Basic Bitches get tired of the same old, same old. Though there’s no shortage of Eggs Benedict in this city, we always get excited when a new international brunch is on the radar. Most recently, all that glitters is the neon-decorated Little Havana.
Little Havana does not hold back. You can’t miss the hot pink, blue, and yellow exterior that reels you in to experience a taste of what Havana, Cuba is all about. Bright murals and pleasant staff welcome you into the restaurant. There’s a front patio that seems like it would also be an ideal spot for sipping sangria and mojitos come the summer months.
It was a brisk winter day, so as soon as I sat in my seat, coffee was on my mind. I was immediately drawn to the cafe con leche and espresso. I could have been attracted to them solely because they were written in Spanish on menu, but I have to say these beverages were more fragrant, fruit-forward, and comforting than your average espresso and cortado. I also ordered the restaurant’s famous sangria and fresh squeezed pineapple juice — you know, to at least pretend it was summer.
Latin America is known for its fruity flavors in both sweet and savory dishes, so I expected nothing less than fresh, lip-smacking flavors in these drinks. The sangria was piled with berries and citrus fruits. It was acidic, refreshing, and sweet, without inducing a migraine. The pineapple juice was tart, viscous, and garnished with a thick pineapple wedge.
As for food, we started with Cuban bread and a traditional cream cheese-like fish spread, kind of like a lox cream cheese you’d find at your local bagel shop. The bread was sliced thinly and was a pleasant surprise to start the meal — because everybody loves a complimentary bread basket.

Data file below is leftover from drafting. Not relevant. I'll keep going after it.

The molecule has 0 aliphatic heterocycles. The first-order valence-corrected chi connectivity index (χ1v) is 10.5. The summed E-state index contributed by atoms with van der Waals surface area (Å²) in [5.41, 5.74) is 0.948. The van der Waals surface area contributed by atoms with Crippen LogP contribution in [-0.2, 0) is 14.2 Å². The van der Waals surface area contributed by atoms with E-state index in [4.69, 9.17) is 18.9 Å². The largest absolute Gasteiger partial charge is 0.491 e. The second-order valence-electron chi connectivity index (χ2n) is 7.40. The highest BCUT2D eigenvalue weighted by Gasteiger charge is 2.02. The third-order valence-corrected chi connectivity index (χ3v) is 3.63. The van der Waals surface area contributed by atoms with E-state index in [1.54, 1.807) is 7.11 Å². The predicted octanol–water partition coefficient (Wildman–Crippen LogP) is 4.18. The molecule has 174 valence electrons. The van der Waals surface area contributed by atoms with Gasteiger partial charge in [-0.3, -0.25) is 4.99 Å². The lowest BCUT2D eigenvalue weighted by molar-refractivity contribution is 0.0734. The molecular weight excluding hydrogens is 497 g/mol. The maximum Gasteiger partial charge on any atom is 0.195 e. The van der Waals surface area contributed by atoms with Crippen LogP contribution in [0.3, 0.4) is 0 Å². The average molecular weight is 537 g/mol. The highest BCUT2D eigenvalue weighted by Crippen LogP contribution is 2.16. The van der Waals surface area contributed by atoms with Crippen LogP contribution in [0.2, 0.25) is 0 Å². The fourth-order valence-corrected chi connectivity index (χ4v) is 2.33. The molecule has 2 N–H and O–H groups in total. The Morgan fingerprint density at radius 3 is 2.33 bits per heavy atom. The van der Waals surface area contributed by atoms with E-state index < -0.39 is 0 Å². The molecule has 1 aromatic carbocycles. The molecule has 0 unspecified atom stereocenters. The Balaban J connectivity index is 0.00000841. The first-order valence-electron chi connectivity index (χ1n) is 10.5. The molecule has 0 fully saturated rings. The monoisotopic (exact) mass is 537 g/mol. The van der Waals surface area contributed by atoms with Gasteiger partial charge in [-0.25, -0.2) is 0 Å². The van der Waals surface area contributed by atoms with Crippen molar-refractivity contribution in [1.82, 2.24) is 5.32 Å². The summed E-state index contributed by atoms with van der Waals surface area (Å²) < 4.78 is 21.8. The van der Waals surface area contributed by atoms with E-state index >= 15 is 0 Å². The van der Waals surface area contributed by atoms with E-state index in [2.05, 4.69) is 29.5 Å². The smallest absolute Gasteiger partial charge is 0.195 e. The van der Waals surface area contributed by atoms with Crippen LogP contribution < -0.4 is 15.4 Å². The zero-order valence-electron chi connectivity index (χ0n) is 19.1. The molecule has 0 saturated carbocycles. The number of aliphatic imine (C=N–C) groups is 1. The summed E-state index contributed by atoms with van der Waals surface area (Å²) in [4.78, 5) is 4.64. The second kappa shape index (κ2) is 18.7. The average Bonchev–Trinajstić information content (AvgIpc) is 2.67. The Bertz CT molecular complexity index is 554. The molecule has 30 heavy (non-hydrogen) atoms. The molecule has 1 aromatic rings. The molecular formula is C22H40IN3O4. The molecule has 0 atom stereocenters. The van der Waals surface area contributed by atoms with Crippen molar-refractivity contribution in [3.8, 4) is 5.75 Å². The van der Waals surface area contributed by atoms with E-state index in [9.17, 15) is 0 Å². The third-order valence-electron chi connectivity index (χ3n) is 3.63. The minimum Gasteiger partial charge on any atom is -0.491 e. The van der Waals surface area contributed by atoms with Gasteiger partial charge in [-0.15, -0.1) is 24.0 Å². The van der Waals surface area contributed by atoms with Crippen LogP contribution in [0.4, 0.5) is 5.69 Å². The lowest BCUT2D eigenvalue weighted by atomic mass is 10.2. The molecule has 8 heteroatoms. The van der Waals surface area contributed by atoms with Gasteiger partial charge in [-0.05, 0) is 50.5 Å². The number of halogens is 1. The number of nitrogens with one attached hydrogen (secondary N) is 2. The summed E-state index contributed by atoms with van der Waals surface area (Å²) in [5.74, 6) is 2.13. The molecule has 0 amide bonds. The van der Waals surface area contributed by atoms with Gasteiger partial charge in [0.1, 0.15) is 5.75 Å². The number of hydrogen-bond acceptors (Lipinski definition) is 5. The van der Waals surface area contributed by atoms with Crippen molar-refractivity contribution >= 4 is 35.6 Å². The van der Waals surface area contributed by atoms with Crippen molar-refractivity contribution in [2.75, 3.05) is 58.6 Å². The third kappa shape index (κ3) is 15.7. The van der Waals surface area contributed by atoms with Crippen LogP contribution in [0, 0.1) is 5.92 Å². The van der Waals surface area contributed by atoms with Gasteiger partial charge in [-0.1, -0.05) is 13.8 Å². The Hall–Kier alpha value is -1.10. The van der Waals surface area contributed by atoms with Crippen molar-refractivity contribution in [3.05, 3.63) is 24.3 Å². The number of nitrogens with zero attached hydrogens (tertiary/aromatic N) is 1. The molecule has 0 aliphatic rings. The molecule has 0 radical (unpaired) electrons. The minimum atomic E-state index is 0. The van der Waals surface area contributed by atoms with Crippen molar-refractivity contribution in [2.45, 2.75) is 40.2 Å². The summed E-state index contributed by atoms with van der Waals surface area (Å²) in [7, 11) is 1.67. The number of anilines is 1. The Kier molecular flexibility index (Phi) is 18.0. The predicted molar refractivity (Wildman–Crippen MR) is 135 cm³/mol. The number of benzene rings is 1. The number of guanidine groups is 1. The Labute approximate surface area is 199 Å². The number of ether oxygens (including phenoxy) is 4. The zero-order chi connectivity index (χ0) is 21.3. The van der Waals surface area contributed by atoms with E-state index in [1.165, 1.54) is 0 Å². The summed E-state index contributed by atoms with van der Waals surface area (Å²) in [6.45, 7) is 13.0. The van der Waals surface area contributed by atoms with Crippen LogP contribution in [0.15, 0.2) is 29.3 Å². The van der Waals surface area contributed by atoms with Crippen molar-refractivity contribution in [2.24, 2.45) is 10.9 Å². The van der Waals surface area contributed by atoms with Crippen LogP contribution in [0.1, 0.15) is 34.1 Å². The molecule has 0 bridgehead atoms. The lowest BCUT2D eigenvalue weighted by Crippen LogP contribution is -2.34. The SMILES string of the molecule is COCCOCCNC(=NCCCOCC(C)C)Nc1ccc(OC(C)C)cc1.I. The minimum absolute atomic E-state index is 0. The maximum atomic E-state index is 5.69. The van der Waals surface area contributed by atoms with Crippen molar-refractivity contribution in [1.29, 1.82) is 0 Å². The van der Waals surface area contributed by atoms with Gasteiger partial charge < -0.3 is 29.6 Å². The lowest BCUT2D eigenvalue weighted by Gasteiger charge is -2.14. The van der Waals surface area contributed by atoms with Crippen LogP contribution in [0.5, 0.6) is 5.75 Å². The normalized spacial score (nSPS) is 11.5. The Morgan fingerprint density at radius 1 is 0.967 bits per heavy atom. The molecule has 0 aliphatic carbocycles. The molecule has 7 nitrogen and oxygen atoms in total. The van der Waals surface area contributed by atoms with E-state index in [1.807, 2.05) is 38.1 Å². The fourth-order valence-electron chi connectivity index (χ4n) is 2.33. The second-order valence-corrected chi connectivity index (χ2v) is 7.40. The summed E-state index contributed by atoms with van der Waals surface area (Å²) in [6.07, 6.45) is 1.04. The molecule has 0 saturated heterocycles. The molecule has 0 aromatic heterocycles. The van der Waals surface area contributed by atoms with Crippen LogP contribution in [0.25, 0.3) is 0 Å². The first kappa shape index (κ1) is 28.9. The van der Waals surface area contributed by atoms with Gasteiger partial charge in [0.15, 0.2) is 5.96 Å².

It was tempting to order some of the brunch classics like chicken and waffles and the restaurant’s rendition of eggs Benedict, but we wanted the input of the waitress and what she advised would be an authentic representation of Cuban fare.
We decided on the ropa vieja hash and the Cuban stuffed portabella. When both dishes arrived it was evident that they were packed with flavor. The varying colors and textures before us stimulated all of our senses and we dug right in.
The ropa vieja hash was a delicious composition of that runny egg we know and love devoutly, the classic comfort of a spiced chili, the perfectly cooked pork that was hearty yet delicate, and the starchy, charred potatoes that absorbed all of the juicy runoff. The only critique of the ropa vieja hash was a lack of heat. The dish needed a little extra punch to give it that additional layer of Cuban flavors and balance. Whether it was intentional or not, this dish was sensitive to an American palate that may not handle heat so well.
The Cuban stuffed portabella wasn’t anything I expected it to be, but in the best way. Though Cuban food boasts freshness, it’s typically a meat heavy cuisine. That said, this was a delicious vegetarian alternative. The meat-like mushrooms were cooked perfectly and the rice was well seasoned. Complemented by Latin staples like black beans, sautéed peppers, and cotija cheese, this filling entree felt like a mountain of Cuban tradition.
I know I said I was straying away from basic, but it’s not a Bitches’ brunch without something sweet. We ordered the French toast, which was listed as containing rum-soaked brioche, sliced banana, and caramel sauce. This dish sounded like it was my dream breakfast combination, but it fell short. The bread was slightly floppy and resembled regular, sliced white bread. The serving seemed a little small for a main dish, and the caramel looked like an afterthought. Between the rum and the bananas, there was a missed opportunity to display the tropical flavors Cuban desserts are known for.
Aside from the French toast, Little Havana has big things going for them. The Bitches say three champagne flutes for this Cuban gem.